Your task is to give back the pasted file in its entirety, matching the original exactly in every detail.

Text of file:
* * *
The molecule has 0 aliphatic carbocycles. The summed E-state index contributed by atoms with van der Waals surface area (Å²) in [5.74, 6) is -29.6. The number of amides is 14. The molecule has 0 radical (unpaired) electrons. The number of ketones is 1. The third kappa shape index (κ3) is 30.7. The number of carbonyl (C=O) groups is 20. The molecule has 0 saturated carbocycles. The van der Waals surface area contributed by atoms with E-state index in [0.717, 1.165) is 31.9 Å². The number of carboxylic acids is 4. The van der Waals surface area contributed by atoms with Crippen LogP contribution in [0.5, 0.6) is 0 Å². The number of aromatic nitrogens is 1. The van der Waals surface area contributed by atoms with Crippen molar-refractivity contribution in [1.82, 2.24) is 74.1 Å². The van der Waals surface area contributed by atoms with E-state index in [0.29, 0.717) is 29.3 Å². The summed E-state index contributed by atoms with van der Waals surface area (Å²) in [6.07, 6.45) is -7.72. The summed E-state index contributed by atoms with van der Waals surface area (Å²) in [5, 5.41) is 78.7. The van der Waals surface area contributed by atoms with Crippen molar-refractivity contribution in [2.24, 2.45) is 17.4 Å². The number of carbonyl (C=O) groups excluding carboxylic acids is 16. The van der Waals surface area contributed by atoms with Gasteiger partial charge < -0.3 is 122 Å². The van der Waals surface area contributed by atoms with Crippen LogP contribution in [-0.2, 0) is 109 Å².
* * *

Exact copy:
The molecule has 0 aliphatic carbocycles. The summed E-state index contributed by atoms with van der Waals surface area (Å²) in [5.74, 6) is -29.6. The number of amides is 14. The molecule has 0 radical (unpaired) electrons. The number of ketones is 1. The third kappa shape index (κ3) is 30.7. The number of carbonyl (C=O) groups is 20. The molecule has 0 saturated carbocycles. The van der Waals surface area contributed by atoms with E-state index in [0.717, 1.165) is 31.9 Å². The number of carboxylic acids is 4. The van der Waals surface area contributed by atoms with Crippen LogP contribution in [0.5, 0.6) is 0 Å². The number of aromatic nitrogens is 1. The van der Waals surface area contributed by atoms with Crippen molar-refractivity contribution in [1.82, 2.24) is 74.1 Å². The van der Waals surface area contributed by atoms with E-state index in [0.29, 0.717) is 29.3 Å². The summed E-state index contributed by atoms with van der Waals surface area (Å²) in [6.07, 6.45) is -7.72. The summed E-state index contributed by atoms with van der Waals surface area (Å²) in [5, 5.41) is 78.7. The van der Waals surface area contributed by atoms with Crippen molar-refractivity contribution in [2.24, 2.45) is 17.4 Å². The number of carbonyl (C=O) groups excluding carboxylic acids is 16. The van der Waals surface area contributed by atoms with Gasteiger partial charge < -0.3 is 122 Å². The van der Waals surface area contributed by atoms with Crippen LogP contribution in [-0.2, 0) is 109 Å².